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Stephanie O Joy, Esq
Stephanie O Joy, Esq, Soc. Sec. Attorney
Category: Social Security
Satisfied Customers: 13566
Experience:  22+ years legal exp. - 12+ years owning/operating her own SSD Law practice.
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I have been on SSI since 2000. I have 2 questions. 1. I have

Customer Question

I have been on SSI since 2000. I have 2 questions. 1. I have not filed a tax return for the last 15 years as SSI has been my sole income. I got married in July, 2015. My husband is in negotiations with the IRS (offshore money & no taxes) and we will have to file separately. If SSI is still my sole income, do I have to file a return this year, due to my marital status change? 2. My husband will be 65 this May and will file to collect under my Social Security (Spousal benefits). When, and how is the best way to apply? If he applies before April 1st can we file for IRS and apply for benefits at the same time? (I get $1700.00/month, $21,000/yr.)
Submitted: 1 year ago.
Category: Social Security
Expert:  Stephanie O Joy, Esq replied 1 year ago.

You mention SSI. However, there are no spousal benefits or any other dependent benefits under "SSI", which is the welfare program called Supplemental Security Income administered by the SSA. Do you actually mean Social Security (which is not SSI)?

Expert:  Stephanie O Joy, Esq replied 1 year ago.

Presuming it IS SS Disability or Retirement (since it is $1700/mo)...

Congratulations on the nuptials! I wish you great happiness.

1) You will want to discuss with your tax advisor the pros and cons of married filing jointly vs. married filing separately. That said, regardless of whether you have to pay taxes on your SS benefits, I recommend we ALL file returns, because the filing of a return triggers the running of the statute of limitations beyond which the IRS can not come back at us claiming we erred in our tax decisions.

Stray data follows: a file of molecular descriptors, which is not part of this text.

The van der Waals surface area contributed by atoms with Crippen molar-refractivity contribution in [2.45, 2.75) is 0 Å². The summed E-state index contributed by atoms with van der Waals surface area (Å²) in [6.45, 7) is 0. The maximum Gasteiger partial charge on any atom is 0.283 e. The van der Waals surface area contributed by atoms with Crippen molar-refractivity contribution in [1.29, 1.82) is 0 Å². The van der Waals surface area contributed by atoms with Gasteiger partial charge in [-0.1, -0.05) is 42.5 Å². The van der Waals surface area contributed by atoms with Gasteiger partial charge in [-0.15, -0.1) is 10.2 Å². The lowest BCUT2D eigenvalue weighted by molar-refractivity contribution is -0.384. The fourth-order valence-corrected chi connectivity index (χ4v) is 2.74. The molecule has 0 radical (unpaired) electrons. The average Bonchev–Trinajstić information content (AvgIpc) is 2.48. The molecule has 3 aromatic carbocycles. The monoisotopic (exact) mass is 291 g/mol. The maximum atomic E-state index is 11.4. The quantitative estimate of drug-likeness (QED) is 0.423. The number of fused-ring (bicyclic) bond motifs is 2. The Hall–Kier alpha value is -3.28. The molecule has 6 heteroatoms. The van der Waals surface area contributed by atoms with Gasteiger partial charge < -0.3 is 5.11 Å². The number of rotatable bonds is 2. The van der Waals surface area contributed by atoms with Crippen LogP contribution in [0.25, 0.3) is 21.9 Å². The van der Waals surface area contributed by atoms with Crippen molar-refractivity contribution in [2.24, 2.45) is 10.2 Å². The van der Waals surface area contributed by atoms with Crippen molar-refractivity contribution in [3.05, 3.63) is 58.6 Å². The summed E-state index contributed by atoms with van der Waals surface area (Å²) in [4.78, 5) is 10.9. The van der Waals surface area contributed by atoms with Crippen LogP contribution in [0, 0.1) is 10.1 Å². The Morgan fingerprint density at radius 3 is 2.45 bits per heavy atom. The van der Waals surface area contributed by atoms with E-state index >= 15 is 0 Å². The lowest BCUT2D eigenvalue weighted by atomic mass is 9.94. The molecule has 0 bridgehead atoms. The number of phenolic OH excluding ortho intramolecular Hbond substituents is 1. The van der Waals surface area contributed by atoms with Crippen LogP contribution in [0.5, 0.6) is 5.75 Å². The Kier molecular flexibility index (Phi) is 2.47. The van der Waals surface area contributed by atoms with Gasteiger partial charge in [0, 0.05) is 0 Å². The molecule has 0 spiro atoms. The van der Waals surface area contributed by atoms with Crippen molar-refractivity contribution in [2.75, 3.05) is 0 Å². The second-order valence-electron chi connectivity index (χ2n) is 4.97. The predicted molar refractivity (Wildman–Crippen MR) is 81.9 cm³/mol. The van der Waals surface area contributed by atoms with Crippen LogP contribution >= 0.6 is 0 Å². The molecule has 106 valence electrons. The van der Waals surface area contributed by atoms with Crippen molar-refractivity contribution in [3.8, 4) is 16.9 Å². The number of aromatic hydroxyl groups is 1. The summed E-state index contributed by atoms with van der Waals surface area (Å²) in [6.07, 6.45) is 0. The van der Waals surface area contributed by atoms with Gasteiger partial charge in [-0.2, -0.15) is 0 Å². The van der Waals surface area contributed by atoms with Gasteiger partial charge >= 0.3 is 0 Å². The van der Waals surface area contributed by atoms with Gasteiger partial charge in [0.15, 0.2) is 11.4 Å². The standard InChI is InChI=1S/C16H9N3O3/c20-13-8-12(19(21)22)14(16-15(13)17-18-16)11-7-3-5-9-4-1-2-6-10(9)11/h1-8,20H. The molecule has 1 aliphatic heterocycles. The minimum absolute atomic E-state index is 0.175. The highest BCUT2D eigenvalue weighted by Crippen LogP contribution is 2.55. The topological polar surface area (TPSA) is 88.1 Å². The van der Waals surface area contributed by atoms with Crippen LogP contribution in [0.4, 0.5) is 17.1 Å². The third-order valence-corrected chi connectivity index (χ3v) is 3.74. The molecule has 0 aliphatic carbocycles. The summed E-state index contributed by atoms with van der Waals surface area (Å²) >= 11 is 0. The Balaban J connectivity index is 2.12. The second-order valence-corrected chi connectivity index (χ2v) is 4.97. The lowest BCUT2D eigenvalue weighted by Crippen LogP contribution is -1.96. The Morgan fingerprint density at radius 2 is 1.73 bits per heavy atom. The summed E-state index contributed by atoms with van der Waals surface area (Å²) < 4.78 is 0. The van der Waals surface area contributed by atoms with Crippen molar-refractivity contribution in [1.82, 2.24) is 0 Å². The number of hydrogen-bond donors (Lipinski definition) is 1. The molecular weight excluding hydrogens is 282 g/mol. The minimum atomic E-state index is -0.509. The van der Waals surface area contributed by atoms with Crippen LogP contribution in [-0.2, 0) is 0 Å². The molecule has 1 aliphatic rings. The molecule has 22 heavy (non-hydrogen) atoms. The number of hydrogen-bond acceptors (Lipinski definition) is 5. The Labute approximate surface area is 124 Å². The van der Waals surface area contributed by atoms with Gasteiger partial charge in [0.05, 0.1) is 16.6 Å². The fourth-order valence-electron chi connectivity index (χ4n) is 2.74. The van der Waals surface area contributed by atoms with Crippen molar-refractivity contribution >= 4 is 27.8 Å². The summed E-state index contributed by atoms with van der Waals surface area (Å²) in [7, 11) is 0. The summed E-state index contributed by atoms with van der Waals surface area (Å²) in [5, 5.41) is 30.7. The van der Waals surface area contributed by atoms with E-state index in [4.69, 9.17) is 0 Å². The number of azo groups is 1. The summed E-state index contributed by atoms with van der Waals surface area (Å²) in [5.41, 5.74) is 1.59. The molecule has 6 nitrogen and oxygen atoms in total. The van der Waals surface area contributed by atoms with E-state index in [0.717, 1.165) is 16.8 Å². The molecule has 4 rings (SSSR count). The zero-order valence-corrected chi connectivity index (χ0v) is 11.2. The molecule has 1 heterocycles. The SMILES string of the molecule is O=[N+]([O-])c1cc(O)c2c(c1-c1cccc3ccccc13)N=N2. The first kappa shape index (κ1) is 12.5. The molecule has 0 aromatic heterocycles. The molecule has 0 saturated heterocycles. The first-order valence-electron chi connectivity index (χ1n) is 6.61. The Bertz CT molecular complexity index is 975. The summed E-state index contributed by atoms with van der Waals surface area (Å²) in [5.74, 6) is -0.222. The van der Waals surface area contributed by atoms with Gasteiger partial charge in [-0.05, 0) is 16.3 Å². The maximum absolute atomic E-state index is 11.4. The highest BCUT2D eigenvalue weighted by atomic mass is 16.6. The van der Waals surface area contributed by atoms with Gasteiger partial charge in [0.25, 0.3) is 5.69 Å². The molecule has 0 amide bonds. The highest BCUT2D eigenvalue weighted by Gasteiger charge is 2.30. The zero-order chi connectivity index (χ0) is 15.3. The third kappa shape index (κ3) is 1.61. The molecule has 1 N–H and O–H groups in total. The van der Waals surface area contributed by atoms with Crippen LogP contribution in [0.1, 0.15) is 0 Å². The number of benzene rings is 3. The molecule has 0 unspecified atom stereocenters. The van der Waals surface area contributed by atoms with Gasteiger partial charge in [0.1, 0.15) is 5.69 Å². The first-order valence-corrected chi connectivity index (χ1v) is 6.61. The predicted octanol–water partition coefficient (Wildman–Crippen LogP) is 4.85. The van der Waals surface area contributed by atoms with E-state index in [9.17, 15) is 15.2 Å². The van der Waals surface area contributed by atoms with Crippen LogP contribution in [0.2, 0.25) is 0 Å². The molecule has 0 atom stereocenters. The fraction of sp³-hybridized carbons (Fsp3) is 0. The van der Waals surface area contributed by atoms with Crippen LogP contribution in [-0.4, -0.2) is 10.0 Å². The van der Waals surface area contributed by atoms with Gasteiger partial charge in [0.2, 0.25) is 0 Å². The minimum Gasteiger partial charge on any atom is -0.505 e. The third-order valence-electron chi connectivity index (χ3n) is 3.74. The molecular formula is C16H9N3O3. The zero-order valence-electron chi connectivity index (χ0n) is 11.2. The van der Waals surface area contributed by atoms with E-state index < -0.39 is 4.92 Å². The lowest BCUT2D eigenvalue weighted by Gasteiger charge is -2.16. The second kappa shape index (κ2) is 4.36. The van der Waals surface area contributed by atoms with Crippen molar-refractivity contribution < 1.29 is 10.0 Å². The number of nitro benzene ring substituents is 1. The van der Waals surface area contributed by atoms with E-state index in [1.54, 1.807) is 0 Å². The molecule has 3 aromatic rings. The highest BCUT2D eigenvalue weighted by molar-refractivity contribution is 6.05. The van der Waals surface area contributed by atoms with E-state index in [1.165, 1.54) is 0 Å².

2) Whether SS is taxed or not depends on your "combined income" and according to the SSA, it is most likely that if you filed married filing separately, your SS will be taxed. As such, you would want to file a return even if you wouldn't otherwise. See here:

3) The best way to apply for spousal depends. Is he computer savvy? He can likely apply right online at Note that if he collects it at 65, he will be accepting a reduced amount due to not waiting for his full retirement age. He may want to wait til age 66.

When he applies is not effected by when he files his IRS taxes this year.

Expert:  Stephanie O Joy, Esq replied 1 year ago.

I hope this helps! My goal is to provide you with excellent and accurate service – if you feel you have gotten anything less, please reply back, I am happy to address follow-up questions.

Kindly rate me "excellent" when you are done. I look forward to assisting you in the future, should you have legal questions. Be sure to start future posts with "To ***** Esq., ONLY" if you want me to specifically answer it.

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